Sebastian Vettel, Ferrari, Shanghai International Circuit, 2017

F1 is “back to how it should be” – Vettel

2017 Chinese Grand Prix

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Formula One’s new rules for 2017 have brought back the driving challenge, says Sebastian Vettel.

The Ferrari driver praised the current generation of cars which he says allows drivers to operate at the maximum of their potential.

Antonio Giovinazzi, Sauber, Shanghai International Circuit, 2017
Chinese GP qualifying in pictures
“I think in general I like this formula a lot where you can push on the limit,” said Vettel after qualifying today.

F1 has dropped the high-degradation tyres which were used for the last six seasons and given Pirelli a new brief to provide tyres which are more durable. It has also opened up its aerodynamic regulations to allow the cars to generate more downforce. Vettel is pleased the sport has turned back the clock.

“Probably the last couple of years it was creeping away from all of us, step by step, and with this year’s cars it’s back to how it was a long time ago and back to how it should be,” he said.

Vettel missed out on pole position by less than two tenths of a second but said he didn’t feel his car was quick enough to take the top spot. However he expects Ferrari will be more competitive in race trim.

“Being pragmatic, I think if you take the average of what we’ve had so far, then you can say that in qualifying we’re still lacking a bit and in the race I think we are a good match.”

“I think Lewis [Hamilton] was struggling a bit in Australia with his tyres. We weren’t as much. I don’t know what happens tomorrow. It will be a lot cooler.”

2017 Chinese Grand Prix

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Keith Collantine
Lifelong motor sport fan Keith set up RaceFans in 2005 - when it was originally called F1 Fanatic. Having previously worked as a motoring...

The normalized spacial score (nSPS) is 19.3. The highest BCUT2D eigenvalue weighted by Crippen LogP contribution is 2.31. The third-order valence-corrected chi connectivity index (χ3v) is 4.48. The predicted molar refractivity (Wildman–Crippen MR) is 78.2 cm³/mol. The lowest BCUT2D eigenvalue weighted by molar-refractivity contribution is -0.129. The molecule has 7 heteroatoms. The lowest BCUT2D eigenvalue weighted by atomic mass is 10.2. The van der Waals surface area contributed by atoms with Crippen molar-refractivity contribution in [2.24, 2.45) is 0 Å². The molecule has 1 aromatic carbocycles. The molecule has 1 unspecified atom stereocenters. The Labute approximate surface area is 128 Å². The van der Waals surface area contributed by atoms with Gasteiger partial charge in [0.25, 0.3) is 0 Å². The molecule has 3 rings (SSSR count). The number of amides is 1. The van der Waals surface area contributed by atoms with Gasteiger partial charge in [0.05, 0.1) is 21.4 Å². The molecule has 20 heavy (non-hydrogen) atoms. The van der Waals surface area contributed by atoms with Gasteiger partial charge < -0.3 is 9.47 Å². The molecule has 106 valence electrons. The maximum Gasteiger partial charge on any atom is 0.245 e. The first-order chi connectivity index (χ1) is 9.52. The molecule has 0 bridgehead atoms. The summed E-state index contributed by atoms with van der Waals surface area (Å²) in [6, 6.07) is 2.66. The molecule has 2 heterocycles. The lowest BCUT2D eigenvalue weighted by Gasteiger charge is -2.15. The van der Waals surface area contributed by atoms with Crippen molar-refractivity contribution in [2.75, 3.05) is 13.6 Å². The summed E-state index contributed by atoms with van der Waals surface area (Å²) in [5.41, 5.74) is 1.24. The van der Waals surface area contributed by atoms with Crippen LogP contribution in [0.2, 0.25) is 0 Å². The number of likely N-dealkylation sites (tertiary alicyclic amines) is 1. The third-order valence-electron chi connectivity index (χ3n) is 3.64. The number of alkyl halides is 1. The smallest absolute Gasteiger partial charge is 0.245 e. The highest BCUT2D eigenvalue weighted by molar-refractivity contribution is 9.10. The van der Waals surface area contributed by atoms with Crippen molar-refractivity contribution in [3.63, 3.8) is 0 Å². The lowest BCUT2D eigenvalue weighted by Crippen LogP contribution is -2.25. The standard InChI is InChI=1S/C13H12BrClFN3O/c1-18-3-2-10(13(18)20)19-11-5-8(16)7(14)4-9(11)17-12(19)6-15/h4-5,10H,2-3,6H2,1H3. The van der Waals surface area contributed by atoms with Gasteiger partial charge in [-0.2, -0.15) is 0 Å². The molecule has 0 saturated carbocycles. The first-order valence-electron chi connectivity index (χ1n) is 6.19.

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  • 22 comments on “F1 is “back to how it should be” – Vettel”

    1. It’s difficult to fully agree with him when the cars still sound like vacuum cleaners. Or hair dryers.

      1. If either of those appliances sounds like a current F1 car, your appliance is seriously broken, and will eat either your face or your floor (depending), the next time you use it.

        I seriously wonder what you guys are listening to these races on– I’m running a basic 3.1 surround setup, and Hamilton’s on-board for the pole lap sounded pretty amazing.

        It didn’t have the shrill whine of Formula E or the 18k RPM scream of the V8 era, but I actually consider that an improvement.

        1. Hamilton, Vettel, current drivers, former drivers, I haven’t heard a SINGLE one that thinks these cars sound good. Not one! These aren’t joe average giving their opinions.

    2. angelic (@angelicdarkness)
      8th April 2017, 17:25

      And your return to the front of the grid has nothing to do with it I assume! Real sporty Mr. Vettel!!

      1. This is incredible. Congratulations.

      2. @angelicdarkness Because Hamilton has totally won MORE titles than Vettel in the Pirelli, F-Duct/DRS, KERS/ERS/MGU-K, stupid rear wing era

      3. Assumptions, like generalizations, are usually wrong. ;)

        1. I assume they are generally not ;)

    3. Michael Brown (@)
      8th April 2017, 17:38

      I thought the 2014 regulations made the driving tougher. I’m confused

      1. Tough trundling along running delta laps conserving everything to the extreme, unable to push themselves or their cars to any limits? I’m confused that you’re confused.

      2. @mbr-9 There was alot of talk about torque making the cars hard to drive but really the only problem was some bad drivability from the early hybrid engines. The hard part about the 2014 cars is as Robbie says driving to a delta which shouldnt be the mainfocus in F1.